Our ace sports photographer, Richard Darcey, was at home taking a shower when he thought he heard strange noises. He turned off the water and listened.
Yep. A scratching noise was coming from the attic, just over his head.
Darcey guessed that an animal had gotten in probably through a small opening near a gable. He got dressed, put up a ladder and investigated.
When Darcey shined his flashlight into the opening, he saw a raccoon. "A huge raccoon," he told me later. "This one looked like he weighed about 30 pounds. My flashlight awakened him, and when he raised his head to investigate me, he didn't look pleased. I got down off the ladder quickly."
Darcey phoned the Humane Society of Montgomery County and asked Stuart D. Shifrin whether he could borrow an animal trap. Shifrin told him there was a waiting list for traps at the moment, but there might be an easier way to get the raccoon out.
"Ammonia is a good repellent," he said. "People who put a little ammonia into their garbage cans find that animals don't bother them. The animals sniff the ammonia as they approach, and don't even bother to knock the lid off. Raccoons learn quickly. If the ammonia smell is there for several days, they don't even come around to sniff any more."
"All right," Darcey said. "I'll put some ammonia on a rag and toss it in there. Anything else?"
"Yes," Shifrin said. "Put a small radio up there. Tune it to a station that broadcasts a lot of talk shows, and turn up the volume. Raccoons hate the intrusion. Your guest will probably find a more peaceful habitat if you subject him to nonstop talk."
Darcey followed instructions. He tuned a transistor radio to WTOP, which offers talk around the clock, and awaited results.
The next day, his raccoon was gone. And it hasn't returned since.
Before I started to write this report about Darcey's raccoon, I checked with Shifrin, who is a wildlife director of the Montgomery Humane Society."Dick Darcey thinks you're a genius," I said. "You got rid of his raccoon."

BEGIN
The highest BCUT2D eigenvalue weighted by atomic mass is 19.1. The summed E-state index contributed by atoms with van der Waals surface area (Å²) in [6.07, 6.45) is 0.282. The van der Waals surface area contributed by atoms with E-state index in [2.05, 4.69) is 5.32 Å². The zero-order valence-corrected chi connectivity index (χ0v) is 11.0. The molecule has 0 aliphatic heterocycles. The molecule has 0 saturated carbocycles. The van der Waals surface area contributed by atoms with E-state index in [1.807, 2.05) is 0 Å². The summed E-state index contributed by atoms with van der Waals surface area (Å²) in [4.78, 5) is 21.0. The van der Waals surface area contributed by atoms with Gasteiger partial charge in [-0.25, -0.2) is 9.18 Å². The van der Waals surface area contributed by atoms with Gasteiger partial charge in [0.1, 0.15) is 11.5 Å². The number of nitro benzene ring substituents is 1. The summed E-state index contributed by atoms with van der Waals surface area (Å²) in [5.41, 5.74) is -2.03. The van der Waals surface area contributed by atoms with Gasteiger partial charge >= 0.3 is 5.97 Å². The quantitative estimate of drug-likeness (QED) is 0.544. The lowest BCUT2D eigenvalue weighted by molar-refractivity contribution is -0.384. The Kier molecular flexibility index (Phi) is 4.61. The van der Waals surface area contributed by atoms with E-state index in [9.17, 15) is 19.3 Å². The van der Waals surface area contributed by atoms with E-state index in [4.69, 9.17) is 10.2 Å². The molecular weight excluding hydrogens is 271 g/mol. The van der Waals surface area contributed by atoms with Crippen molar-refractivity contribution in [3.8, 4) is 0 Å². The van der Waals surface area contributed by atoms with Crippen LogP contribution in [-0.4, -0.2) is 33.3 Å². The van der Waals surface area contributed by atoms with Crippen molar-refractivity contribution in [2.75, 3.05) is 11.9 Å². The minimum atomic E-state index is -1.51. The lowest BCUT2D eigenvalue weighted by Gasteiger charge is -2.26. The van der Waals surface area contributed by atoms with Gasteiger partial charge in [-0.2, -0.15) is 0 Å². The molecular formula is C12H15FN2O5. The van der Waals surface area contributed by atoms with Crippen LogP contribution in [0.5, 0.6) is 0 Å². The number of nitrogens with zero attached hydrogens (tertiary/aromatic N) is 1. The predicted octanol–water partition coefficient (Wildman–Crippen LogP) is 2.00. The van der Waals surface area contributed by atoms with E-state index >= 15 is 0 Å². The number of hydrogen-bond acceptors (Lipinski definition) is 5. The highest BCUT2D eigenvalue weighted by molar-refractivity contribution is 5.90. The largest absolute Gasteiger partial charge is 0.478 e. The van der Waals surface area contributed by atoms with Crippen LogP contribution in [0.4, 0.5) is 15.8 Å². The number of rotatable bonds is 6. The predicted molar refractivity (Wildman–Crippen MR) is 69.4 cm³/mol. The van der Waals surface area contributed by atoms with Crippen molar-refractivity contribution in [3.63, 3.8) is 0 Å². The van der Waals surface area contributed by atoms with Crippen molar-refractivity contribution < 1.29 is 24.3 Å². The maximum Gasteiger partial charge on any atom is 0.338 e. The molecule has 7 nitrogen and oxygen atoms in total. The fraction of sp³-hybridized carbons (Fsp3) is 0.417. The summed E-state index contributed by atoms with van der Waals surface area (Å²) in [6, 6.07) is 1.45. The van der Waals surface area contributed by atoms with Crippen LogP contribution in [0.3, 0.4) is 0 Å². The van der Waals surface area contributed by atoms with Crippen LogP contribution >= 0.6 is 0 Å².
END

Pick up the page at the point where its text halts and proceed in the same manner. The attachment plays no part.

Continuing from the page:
"We win some, we lose some," Shifrin said philosophically. "I couldn't lend him a trap right away because business is really booming for us right now, so I thought we might as well try some other things first."
"Why is business booming?" I asked. "Is it because the weather has turned cold and the raccoons are looking for warm homes?"
"No, not really," he said. "We just have a lot of raccoons in this area."
Raccoons are basically treee dwellers all year around, he said, but at times they do get into houses. "It's the squirrels that begin looking for a warm attic at about this time of the year because their little ones will begin arriving in February, followed by the raccoon babies in April, and then snakes, and of course the birds will nest in chimneys. We just seem to keep busy all year long."
"How did you happen to get into this kind of work?" I asked.
"I was working toward a master's degree in wildlife biology when I heard the job was open," he explained. "I applied for the job, they hired me, and here I am. I've been too busy to get my degree, but I really love what I'm doing, and I've never regretted the decision."
Incidentally, Shifrin says we can add one more suggestion to our list of things that foil raccoons intent on raiding garbage cans: He reports that one householder found an old auto tire that fit the top of his garbage can so snugly that the raccoons couldn't get it off. If all else fails, try that.
P.S.: Was Darcey in danger of being attacked by his 30-pound guest? "Any animal is dangerous when cornered," Shifrin said, "but you're not likely to corner an animal that's as quick and smart as a raccoon. They seldom attack humans."
If you encounter any 30-pound raccoons, don't mess with them until you make sure they know they're not supposed to attack humans. It would be just my luck to meet a stupid raccoon who thinks he's a bear. HELP!
As you have probably noticed, Scott Chase has already begun to worry because his fund drive for Children's Hospital is off to a slow start. I tried to explain to him that it is a fundamental law of nature that all fund drives must begin slowly, but there was a glazed look in his eyes and I don't think I really got through to him.
If you can send him your check today, you'be be doubly blessed. You'll be helping to provide medical help for Our Town's needy children, and you'll be relieving the anxiety of an earnest young man who is determined to do a good job.
Address your letter to: Scott Chase, c/o The Washington Post, 1150 15th St. NW, Washington, D.C. 20071. Thank you.